Oldfield, 36, who moved to east London from Australia, interrupted the April 7 race by swimming into the path of the boats in what he said was a protest against government cuts.
He has also been told to pay £750 costs.
Judge Anne Molyneux noted that Oldfield had acted dangerously and hadn’t shown what he was protesting against.
A statement from assistant umpire for the race, eventually won by Cambridge, and four-time Olympic gold medallist Sir Matthew Pinsent said Oldfield risked his life with the stunt.
‘He could have been killed if he had been struck by an oar or the rigging, which is metal,’ prosecutor Louis Mably read to the court.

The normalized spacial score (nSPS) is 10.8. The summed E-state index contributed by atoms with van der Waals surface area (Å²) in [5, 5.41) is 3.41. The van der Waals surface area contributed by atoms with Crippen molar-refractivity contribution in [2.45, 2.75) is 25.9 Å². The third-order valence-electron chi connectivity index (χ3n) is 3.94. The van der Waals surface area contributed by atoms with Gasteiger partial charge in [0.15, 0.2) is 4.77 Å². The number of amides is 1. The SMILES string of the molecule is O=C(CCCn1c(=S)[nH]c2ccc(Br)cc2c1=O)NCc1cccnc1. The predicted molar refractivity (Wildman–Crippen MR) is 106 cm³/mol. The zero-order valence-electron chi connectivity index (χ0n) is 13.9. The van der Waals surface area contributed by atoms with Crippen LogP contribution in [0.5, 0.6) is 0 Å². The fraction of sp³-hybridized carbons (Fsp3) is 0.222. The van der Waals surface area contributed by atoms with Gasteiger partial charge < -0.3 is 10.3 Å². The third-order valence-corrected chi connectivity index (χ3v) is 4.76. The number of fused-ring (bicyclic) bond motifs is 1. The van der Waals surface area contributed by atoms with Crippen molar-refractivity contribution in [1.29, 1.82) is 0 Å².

The rowing crews were followed by 25 motorised boats carrying officials and spectators.
Oldfield said he was demonstrating government public spending cuts, claiming they were ‘worse than in Dickens’s time’.
The judge said he was sabotaging the 158th edition of the race on the Thames because he considered it elitist.
Oldfield said: ‘It’s a symbol of a lot of issues in Britain around class. 70 per cent of government pushing through very significant cuts are Oxford or Cambridge graduates.
‘It was a symbolic gesture to these kind of issues.’
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